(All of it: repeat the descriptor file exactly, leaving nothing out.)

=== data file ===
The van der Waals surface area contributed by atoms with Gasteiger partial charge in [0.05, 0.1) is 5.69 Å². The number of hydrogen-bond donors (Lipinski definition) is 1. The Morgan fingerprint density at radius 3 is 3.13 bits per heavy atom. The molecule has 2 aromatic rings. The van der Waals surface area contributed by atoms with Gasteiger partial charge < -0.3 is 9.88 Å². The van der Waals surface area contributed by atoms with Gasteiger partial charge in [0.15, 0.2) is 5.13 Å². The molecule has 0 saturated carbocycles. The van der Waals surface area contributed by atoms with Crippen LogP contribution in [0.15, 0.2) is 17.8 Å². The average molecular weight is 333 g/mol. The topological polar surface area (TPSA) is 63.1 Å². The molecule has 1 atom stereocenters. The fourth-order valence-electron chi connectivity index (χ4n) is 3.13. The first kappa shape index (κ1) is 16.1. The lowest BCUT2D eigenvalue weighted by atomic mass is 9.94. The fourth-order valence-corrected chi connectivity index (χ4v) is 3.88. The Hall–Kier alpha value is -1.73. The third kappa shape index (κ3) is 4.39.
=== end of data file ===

The van der Waals surface area contributed by atoms with Gasteiger partial charge in [0.05, 0.1) is 5.69 Å². The number of hydrogen-bond donors (Lipinski definition) is 1. The Morgan fingerprint density at radius 3 is 3.13 bits per heavy atom. The molecule has 2 aromatic rings. The van der Waals surface area contributed by atoms with Gasteiger partial charge < -0.3 is 9.88 Å². The van der Waals surface area contributed by atoms with Gasteiger partial charge in [0.15, 0.2) is 5.13 Å². The molecule has 0 saturated carbocycles. The van der Waals surface area contributed by atoms with Crippen LogP contribution in [0.15, 0.2) is 17.8 Å². The average molecular weight is 333 g/mol. The topological polar surface area (TPSA) is 63.1 Å². The molecule has 1 atom stereocenters. The fourth-order valence-electron chi connectivity index (χ4n) is 3.13. The first kappa shape index (κ1) is 16.1. The lowest BCUT2D eigenvalue weighted by atomic mass is 9.94. The fourth-order valence-corrected chi connectivity index (χ4v) is 3.88. The Hall–Kier alpha value is -1.73. The third kappa shape index (κ3) is 4.39.